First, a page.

The hidden cost of the very best available rate may be the maximum penalty for breaking your contract, usually the greater of loss of interest until maturity — also known as the interest-rate differential — or three months interest.

Another lender may charge marginally more interest but be willing to waive or significantly reduce penalties if you refinance with them and are borrowing more money.

“I had one client who decided to go with another broker instead of us to save three basis points — a basis point is 100th of a percentage point — which was worth about $1.67 per month,” Regan-Pollock says.

“When they wanted to sell their apartment to buy a house, they had to pay an $8,000 loss-of-interest penalty. Had they taken the lender we recommended, it would have cost them $1.67 more every month but saved them $8,000 when the time came to trade up.”

Industry surveys suggest about one quarter of home buyers rely on mortgage brokers to arrange their financing, an increase of five per cent in 2003.

Regan-Pollock says brokers are able to synchronize the long-term needs of clients with the best-available lenders.

“We start with the rate but it is also important to consider the management of the debt and to understand their long-term plans.”

For example, buyers prepared to live with the fluctuations of variable-rate mortgages may be well advised to opt for a contract that becomes open after three years rather than locking in for five years for a slightly better interest rate.

“Prime minus .75 per cent is the best deal if you stay with the lender for five years but not if you might want to get out of the mortgage and will face a penalty,” Regan-Pollock said.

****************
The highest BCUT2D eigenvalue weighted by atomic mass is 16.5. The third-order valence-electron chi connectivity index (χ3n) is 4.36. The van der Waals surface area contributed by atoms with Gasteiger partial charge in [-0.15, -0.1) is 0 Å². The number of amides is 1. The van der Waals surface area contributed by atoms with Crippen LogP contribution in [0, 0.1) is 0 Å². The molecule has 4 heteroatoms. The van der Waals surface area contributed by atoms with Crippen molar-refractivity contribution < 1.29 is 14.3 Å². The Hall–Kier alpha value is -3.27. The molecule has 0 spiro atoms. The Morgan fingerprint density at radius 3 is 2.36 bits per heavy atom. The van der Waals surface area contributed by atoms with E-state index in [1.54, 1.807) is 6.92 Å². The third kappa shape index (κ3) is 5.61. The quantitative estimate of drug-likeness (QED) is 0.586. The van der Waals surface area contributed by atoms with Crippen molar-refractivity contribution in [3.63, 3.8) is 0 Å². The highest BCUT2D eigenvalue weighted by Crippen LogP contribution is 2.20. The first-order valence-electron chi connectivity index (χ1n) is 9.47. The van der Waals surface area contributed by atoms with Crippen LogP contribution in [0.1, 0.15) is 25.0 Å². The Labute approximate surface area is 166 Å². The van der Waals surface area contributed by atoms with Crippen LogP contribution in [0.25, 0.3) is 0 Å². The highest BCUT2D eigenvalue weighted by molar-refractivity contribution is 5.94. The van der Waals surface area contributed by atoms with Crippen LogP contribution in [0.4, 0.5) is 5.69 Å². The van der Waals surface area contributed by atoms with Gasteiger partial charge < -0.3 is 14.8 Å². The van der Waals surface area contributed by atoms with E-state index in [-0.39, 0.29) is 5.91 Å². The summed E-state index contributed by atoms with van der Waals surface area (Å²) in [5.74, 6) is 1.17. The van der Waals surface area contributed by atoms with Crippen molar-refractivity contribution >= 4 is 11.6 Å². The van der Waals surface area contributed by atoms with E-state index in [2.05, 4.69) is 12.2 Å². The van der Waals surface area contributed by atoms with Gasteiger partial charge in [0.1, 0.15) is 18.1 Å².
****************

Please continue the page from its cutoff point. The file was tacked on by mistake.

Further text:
“Then you would be better off going with a lender who offers a low introductory rate of 1.74 per cent for three months, followed by prime minus .4 per cent. You will pay a bit more over five years but it is not all about price. Flexibility is important, too.”

Home owners are increasingly refinancing to consolidate debt or to buy another property. However, while mortgage brokers can help maximize your borrowing at the lowest cost, they are not financial advisers trained to determine if you have the temperament, time and financial resources to leverage your home equity for investment purposes.

“The risk when you are borrowing to invest is that you could end up borrowing at a higher rate than your return,” Regan-Pollock said. “You need enough money to make your payments when investments under-perform.”

In some scenarios, Regan-Pollock favours “all-indebtedness mortgages” where lenders will finance up to 75 per cent of the value of a home, split into a mortgage portion and a line of credit portion.

Instead of refinancing when they want to make a down payment on a revenue property, or purchase investments, borrowers such as Kayler have the ability to draw on their line of credit.

The difference between an all-indebtedness mortgage and a home equity line of credit is that borrowing on the former can be locked in as a fixed-rate mortgage when interest rates start to climb, whereas interest on a line of credit typically floats with prime. An all-indebtedness mortgage is insurance for the day when interest rates inch higher and real estate prices plateau or dip.

For now interest rates are close to rock bottom and home values are at record highs. That means a wealth of opportunity for home owners who want to refinance to reduce the carrying cost of their debt or to build an investment portfolio like Kayler.